A review of the effectiveness of streamer lines as a seabird by-catch mitigation technique in longline fisheries and CCAMLR streamer line requirements

Citation
Melvin EF, Sullivan B, Robertson G, Wienecke B (2004) A review of the effectiveness of streamer lines as a seabird by-catch mitigation technique in longline fisheries and CCAMLR streamer line requirements. CCAMLR Science 11:189–201.
Abstract

Based to a large degree on the precedent set by CCAMLR in 1991, the streamer line has become the primary, and most commonly prescribed, seabird mitigation device in world longline fisheries. This paper reviews CCAMLR streamer line requirements (Conservation Measure 25-02 (2002), formerly Conservation Measure 29/XIX) in light of a review of existing literature and available data on the effectiveness of single and paired (or multiple) streamer lines.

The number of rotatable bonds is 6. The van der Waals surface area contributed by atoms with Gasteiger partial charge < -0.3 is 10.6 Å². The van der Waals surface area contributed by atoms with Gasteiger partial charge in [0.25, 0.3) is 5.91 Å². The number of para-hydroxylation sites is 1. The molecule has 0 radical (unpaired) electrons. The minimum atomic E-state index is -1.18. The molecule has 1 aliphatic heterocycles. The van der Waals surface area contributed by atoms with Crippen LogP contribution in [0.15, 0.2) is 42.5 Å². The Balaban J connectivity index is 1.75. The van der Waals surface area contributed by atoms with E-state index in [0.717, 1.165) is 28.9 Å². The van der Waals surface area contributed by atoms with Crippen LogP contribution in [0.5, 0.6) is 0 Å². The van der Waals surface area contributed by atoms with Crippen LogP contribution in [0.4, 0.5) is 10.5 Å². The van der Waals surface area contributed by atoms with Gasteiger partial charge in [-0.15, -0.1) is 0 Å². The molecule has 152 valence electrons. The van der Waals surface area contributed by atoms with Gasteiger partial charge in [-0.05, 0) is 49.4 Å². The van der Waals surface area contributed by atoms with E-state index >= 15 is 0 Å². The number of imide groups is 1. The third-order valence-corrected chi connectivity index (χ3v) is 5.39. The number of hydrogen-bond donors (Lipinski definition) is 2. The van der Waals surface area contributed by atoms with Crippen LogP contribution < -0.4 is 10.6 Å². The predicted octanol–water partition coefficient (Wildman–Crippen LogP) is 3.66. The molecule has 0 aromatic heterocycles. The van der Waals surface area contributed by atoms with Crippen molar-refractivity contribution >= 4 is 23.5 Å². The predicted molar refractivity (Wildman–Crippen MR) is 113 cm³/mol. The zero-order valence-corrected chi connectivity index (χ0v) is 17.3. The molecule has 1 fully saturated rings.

Research to determine the optimal streamer line design and configuration is lacking and is identified as a high priority. Future streamer line research should compare the attack or dive rate of multiple southern hemisphere seabird species or foraging guilds as a function of distance astern in response to single and multiple streamer lines deployed according to specific performance and material standards. Improvements to streamer line requirements set out in Conservation Measure 25-02 are discussed and proposed relative to recent Alaskan requirements. Proposed changes include: requiring that the streamer line be deployed over the hookline within 100 m of the stern; increasing the height of the streamer line attachment point to the vessel and/or specifying the aerial extent of the streamer line; requiring that individual branched streamers extend to the water in the absence of wind and swell and be attached throughout the aerial extent of a streamer line; including ultraviolet-protected plastic tubing as a permitted streamer material; relaxing the number and placement of swivels in favour of a performance standard; requiring that streamer line attachment points to the vessels and the towed object be deployed windward of the hookline; and recommending that fishers deploy a minimum of two streamer lines on a voluntary basis according to performance and material standards. Based on the recommendations of this review and the discussions of the ad hoc Working Group on Incidental Mortality Arising from Fishing (WG-IMAF), the CCAMLR streamer line requirements were changed by the Commission in 2003.